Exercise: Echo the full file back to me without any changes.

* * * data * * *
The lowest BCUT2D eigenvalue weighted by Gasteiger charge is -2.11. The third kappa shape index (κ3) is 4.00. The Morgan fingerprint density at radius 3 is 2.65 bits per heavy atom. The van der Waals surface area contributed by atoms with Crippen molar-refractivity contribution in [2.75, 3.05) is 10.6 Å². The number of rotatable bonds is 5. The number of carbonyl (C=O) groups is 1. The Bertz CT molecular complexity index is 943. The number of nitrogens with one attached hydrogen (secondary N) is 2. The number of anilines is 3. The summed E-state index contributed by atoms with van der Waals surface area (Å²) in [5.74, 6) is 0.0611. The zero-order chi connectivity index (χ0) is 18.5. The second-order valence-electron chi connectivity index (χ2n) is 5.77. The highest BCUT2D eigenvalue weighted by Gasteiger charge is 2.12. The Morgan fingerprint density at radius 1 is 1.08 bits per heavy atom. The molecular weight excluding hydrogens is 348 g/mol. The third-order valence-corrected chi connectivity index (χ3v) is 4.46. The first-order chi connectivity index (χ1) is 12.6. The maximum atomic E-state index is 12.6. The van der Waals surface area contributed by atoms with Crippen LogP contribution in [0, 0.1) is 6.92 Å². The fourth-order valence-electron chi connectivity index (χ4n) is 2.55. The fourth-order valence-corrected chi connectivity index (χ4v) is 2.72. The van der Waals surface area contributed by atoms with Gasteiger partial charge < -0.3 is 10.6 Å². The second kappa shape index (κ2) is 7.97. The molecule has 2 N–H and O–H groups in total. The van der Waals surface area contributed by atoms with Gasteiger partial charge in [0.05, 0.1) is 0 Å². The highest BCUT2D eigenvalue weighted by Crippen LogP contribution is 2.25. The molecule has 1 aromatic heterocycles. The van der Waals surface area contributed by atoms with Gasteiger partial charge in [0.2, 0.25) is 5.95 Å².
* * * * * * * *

The lowest BCUT2D eigenvalue weighted by Gasteiger charge is -2.11. The third kappa shape index (κ3) is 4.00. The Morgan fingerprint density at radius 3 is 2.65 bits per heavy atom. The van der Waals surface area contributed by atoms with Crippen molar-refractivity contribution in [2.75, 3.05) is 10.6 Å². The number of rotatable bonds is 5. The number of carbonyl (C=O) groups is 1. The Bertz CT molecular complexity index is 943. The number of nitrogens with one attached hydrogen (secondary N) is 2. The number of anilines is 3. The summed E-state index contributed by atoms with van der Waals surface area (Å²) in [5.74, 6) is 0.0611. The zero-order chi connectivity index (χ0) is 18.5. The second-order valence-electron chi connectivity index (χ2n) is 5.77. The highest BCUT2D eigenvalue weighted by Gasteiger charge is 2.12. The Morgan fingerprint density at radius 1 is 1.08 bits per heavy atom. The molecular weight excluding hydrogens is 348 g/mol. The third-order valence-corrected chi connectivity index (χ3v) is 4.46. The first-order chi connectivity index (χ1) is 12.6. The maximum atomic E-state index is 12.6. The van der Waals surface area contributed by atoms with Crippen LogP contribution in [0, 0.1) is 6.92 Å². The fourth-order valence-electron chi connectivity index (χ4n) is 2.55. The fourth-order valence-corrected chi connectivity index (χ4v) is 2.72. The van der Waals surface area contributed by atoms with Gasteiger partial charge < -0.3 is 10.6 Å². The second kappa shape index (κ2) is 7.97. The molecule has 2 N–H and O–H groups in total. The van der Waals surface area contributed by atoms with Gasteiger partial charge in [0.05, 0.1) is 0 Å². The highest BCUT2D eigenvalue weighted by Crippen LogP contribution is 2.25. The molecule has 1 aromatic heterocycles. The van der Waals surface area contributed by atoms with Gasteiger partial charge in [0.2, 0.25) is 5.95 Å².